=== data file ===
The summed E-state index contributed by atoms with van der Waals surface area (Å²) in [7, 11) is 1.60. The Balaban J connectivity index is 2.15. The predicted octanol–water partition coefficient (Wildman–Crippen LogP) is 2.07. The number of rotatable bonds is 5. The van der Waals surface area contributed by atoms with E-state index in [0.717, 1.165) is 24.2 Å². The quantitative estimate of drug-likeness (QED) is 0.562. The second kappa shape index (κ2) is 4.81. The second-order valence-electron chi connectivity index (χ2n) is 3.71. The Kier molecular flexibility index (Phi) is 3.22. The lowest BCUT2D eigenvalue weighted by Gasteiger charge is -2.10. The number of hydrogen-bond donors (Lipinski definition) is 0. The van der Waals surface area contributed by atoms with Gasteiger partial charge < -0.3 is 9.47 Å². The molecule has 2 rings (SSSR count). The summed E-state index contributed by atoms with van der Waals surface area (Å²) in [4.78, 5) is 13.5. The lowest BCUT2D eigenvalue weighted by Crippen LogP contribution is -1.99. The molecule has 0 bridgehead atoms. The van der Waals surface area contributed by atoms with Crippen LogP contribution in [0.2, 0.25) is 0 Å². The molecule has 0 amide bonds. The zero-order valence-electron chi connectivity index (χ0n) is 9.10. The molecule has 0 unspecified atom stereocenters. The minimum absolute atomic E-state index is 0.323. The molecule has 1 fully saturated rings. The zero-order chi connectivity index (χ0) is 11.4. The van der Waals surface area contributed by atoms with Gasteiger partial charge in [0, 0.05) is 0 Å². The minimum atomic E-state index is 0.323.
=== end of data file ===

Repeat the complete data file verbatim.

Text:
The summed E-state index contributed by atoms with van der Waals surface area (Å²) in [7, 11) is 1.60. The Balaban J connectivity index is 2.15. The predicted octanol–water partition coefficient (Wildman–Crippen LogP) is 2.07. The number of rotatable bonds is 5. The van der Waals surface area contributed by atoms with E-state index in [0.717, 1.165) is 24.2 Å². The quantitative estimate of drug-likeness (QED) is 0.562. The second kappa shape index (κ2) is 4.81. The second-order valence-electron chi connectivity index (χ2n) is 3.71. The Kier molecular flexibility index (Phi) is 3.22. The lowest BCUT2D eigenvalue weighted by Gasteiger charge is -2.10. The number of hydrogen-bond donors (Lipinski definition) is 0. The van der Waals surface area contributed by atoms with Gasteiger partial charge < -0.3 is 9.47 Å². The molecule has 2 rings (SSSR count). The summed E-state index contributed by atoms with van der Waals surface area (Å²) in [4.78, 5) is 13.5. The lowest BCUT2D eigenvalue weighted by Crippen LogP contribution is -1.99. The molecule has 0 bridgehead atoms. The van der Waals surface area contributed by atoms with Crippen LogP contribution in [0.2, 0.25) is 0 Å². The molecule has 0 amide bonds. The zero-order valence-electron chi connectivity index (χ0n) is 9.10. The molecule has 0 unspecified atom stereocenters. The minimum absolute atomic E-state index is 0.323. The molecule has 1 fully saturated rings. The zero-order chi connectivity index (χ0) is 11.4. The van der Waals surface area contributed by atoms with Gasteiger partial charge in [0, 0.05) is 0 Å². The minimum atomic E-state index is 0.323.